According to a report from the Department of Energy’s Pacific Northwest National Laboratory, researchers believe they’ve developed an advanced building control that might reduce the annual energy bill of large off buildings by up to 18%.
The device the researchers created senses the number of people in various zones in the building and adjusts air movement and fan speed to maximize ventilation.
This may not sound like much, but it’s a huge change from the standard sensor-based ventilation systems found in nearly every large office building now.
Researchers estimate that advanced controls might save the average office building up to $40,000 annually. In colder climates, like Baltimore, Maryland and Fairbanks, Alaska, the savings is upward of $100,000 annually since there is less of a need to heat air being pumped in from the cold outdoors. In warmer climates, like El Pas and Miami, two cities where savings were assumed to be lower, the average office building in each location saved between #33,400 and $23,500.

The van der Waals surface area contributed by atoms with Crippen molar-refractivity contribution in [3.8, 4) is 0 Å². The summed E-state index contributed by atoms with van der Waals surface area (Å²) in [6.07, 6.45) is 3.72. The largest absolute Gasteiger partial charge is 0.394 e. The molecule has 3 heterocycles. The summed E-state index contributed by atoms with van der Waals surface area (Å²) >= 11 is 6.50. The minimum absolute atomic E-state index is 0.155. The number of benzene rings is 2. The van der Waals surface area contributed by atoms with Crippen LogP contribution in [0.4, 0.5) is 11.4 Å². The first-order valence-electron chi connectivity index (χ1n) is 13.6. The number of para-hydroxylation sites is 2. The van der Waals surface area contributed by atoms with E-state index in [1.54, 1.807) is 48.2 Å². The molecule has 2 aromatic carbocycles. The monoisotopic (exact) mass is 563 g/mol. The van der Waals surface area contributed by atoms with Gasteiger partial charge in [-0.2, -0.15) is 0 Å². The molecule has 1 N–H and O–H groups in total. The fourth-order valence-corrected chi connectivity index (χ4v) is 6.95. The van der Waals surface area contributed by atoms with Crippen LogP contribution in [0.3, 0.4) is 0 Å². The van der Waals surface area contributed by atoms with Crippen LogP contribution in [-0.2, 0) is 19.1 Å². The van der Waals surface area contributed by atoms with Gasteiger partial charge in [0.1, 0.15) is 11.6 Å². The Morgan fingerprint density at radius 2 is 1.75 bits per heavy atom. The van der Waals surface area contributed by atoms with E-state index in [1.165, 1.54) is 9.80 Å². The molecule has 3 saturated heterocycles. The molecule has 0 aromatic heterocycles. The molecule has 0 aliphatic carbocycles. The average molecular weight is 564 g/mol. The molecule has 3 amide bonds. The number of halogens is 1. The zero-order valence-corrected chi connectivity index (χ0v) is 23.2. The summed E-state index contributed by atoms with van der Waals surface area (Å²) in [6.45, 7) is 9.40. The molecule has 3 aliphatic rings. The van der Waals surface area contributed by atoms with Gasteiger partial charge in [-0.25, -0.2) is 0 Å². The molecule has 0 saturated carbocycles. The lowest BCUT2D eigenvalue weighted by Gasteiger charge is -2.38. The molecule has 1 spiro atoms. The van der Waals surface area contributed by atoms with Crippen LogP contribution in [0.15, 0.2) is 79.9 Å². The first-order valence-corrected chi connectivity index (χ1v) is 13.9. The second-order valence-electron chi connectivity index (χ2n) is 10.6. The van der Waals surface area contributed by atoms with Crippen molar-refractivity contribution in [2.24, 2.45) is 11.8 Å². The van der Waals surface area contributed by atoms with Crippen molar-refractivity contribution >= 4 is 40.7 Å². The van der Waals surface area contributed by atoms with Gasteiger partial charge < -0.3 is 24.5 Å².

Being able to retrofit existing buildings is critical since more office buildings are older rather than newer.
Since heating and cooling uses much more energy than lighting, advance building controls offers a greater opportunity for savings.